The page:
The demolition of an eighteenth-century house at the northwest corner of Main Street and Middlefield Road, the old Swathel Inn, was the catalyst for the formation of the town’s historic district. This historic Inn, which probably hosted George Washington on his trips through New England, was torn down to make room for a gas station, today the Valero station.
People often confuse local historic districts with National Register of Historic Places. The latter is a nationwide designation that is primarily an “honorary status with some federal incentives." A local historic district has meat, so to speak. Property owners within the designated district are required to follow guidelines established by the local commission, usually based on the standards established by the Secretary of the Interior. The guidelines concern only elements of the property that are visible to public view, such as roof materials, treatment of porches on the front and sides, window styles and materials, exterior materials (think vinyl), lighting treatments, fences, driveway materials and paint colors.
PZC's in each town play a significant role in allowing the commission to do its job. They channel applications for changes to properties in the district to the HDC for its review. If the PZC doesn't send the referral, changes slip through without commission approval. This is a problem in most towns that have a local district.
FORMING DURHAM’S LOCAL HISTORIC DISTRICT
Durham’s district did not breeze in. The question of starting a district was put to voters in 1970, and it was turned down. It passed on its third try after three years.
Durham’s HDC members are appointed by the Board of Selectman and serve a five-year term (alternates serve three-year terms). The commission is required to have a minimum of three members and two alternates, who live in the town and within the Historic District. There are currently five members, including two members and an alternate who live outside the district. All are volunteers.
Current HDC members are: (In the district) Norm Jason, Duncan Milne, Susan Woodson; (Outside the district) Gordon Wolfgang, Diana McCain; (Alternates) Linda Bertelsen, Ona McLaughlin, and George Williams.
Durham’s historic district itself is a remarkable representation of a broad time period and the development of a small, rural New England village. Main Street is the spine of the district with cross streets, such as Talcott and Maiden Lanes, Wallingford Road and Fowler Avenue. Streets parallel to Main, such as Town House Road, Brick Lane, and Maple Avenue, also contribute significantly to the historic district.
There are 135 structures in the district, with 83% contributing to the district. (Buildings less than 50 years old are considered "non-contributing.") The construction dates of properties in the district range from 1708 to 1935, and it includes 90 residences. The remaining buildings are public or commercial in nature or are outbuildings.
The ambiance of the district is exactly what makes Durham well loved and beautiful. Although people tend to think of Main Street in Durham as a Colonial village, the Greek Revival style (1830 – 1870) is represented by as many buildings as those built before 1775. The buildings along Town House Road facing the Green provide Durham with the quintessential center of town, with the historic public buildings and residences that represent almost every period of eighteenth- and nineteenth-century architecture.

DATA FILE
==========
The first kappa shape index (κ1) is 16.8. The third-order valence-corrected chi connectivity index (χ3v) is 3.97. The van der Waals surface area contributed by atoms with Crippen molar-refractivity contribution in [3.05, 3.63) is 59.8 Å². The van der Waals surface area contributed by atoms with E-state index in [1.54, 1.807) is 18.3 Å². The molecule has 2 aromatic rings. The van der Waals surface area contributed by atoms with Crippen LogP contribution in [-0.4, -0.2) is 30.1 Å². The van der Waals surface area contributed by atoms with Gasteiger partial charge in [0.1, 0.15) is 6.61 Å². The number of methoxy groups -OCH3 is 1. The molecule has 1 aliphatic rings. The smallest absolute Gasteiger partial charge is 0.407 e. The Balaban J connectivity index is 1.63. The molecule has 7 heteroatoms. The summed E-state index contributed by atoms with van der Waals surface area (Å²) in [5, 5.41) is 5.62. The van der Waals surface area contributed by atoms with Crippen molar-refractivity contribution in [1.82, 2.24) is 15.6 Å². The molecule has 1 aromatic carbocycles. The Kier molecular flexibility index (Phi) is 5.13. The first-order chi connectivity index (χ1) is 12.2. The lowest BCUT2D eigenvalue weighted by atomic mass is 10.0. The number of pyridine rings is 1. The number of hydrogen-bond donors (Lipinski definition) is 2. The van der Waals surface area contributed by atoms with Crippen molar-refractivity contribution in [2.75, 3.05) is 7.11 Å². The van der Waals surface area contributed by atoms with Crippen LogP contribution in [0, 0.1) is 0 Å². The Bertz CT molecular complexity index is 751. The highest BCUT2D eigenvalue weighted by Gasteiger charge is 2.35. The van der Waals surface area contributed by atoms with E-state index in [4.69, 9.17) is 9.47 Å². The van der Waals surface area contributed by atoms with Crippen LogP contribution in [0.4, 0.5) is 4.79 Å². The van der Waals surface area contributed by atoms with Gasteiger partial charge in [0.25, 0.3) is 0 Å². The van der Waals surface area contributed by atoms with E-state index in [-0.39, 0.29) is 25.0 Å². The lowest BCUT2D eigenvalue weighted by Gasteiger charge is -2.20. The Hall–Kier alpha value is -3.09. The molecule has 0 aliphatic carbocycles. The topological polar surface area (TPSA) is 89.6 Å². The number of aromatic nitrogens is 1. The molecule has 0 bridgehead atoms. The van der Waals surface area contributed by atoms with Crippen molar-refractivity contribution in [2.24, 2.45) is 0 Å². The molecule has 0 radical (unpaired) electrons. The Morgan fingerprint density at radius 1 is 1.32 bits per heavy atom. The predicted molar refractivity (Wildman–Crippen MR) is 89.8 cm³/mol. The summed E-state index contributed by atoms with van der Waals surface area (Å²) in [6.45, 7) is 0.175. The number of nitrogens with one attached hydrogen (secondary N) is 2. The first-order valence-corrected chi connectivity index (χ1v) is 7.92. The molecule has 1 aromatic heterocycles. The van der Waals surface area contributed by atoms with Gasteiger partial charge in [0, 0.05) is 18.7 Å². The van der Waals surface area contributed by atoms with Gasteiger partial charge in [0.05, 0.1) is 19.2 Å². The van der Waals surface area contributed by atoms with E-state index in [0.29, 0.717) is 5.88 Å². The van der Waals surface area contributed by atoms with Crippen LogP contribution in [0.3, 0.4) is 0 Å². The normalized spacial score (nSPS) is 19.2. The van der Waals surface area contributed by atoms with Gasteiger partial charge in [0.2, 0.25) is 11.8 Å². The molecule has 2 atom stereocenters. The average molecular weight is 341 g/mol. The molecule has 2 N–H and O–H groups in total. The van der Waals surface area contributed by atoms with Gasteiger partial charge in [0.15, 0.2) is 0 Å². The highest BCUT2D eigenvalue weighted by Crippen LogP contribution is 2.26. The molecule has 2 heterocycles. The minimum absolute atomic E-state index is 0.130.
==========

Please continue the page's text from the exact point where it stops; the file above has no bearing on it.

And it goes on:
EARLY STRUGGLES FOR HDC
The beginnings of Durham's historic district were rough. Between 1973 and 1980, the battles were frequent and public. Requests for approval on homeowners projects were denied frequently, until property owners became better educated and/or resigned to the commission’s oversight. Merriam Manufacturing wanted to brick up their windows facing Main Street, a property owner wanted to remove a porch, new construction had to pass muster, solar panels were deemed a “no-no” and the popularity of vinyl or aluminum siding became a constant struggle.
Townspeople made several appeals to have the commission be elected, instead of appointed. Either way, the commission had, and still has, a political undertone. For example, party affiliation is indicated for each member of the commission on the town website.
More recently the HDC dealt with more meaty issues. How could they allow a chain like Dunkin’ Donuts to set up shop in Durham without compromising the integrity of the district? Through careful oversight, historic sensitivity, and strict requirements, that’s how. The conversion of a historic property, the sign, the parking lot, the lighting all had to be approved by the HDC in 1996 and in 2004.
The commission faced some challenges when the town wanted to demolish two dilapidated buildings it owned on Main Street. In the end, with the HDC's intervention, the buildings were saved from destruction.
Durham did not experience some of the extremes that come with some historic districts. In 2005, when “Flocking Pink Flamingos” became the fundraising rage, there were no complaints from or to the HDC, despite protests and bans elsewhere.
What is your opinion? The businesses along Main Street are essential for Durham to be a thriving community and the owners of these businesses need to let passersby know about the products. So what is to be done, if anything?
What are your thoughts about the sandwich board signs? Do they bother you, aesthetically?
What do you want to see done?
Would you like the PZC to amend its regulations pertaining to temporary signs for the local historic district?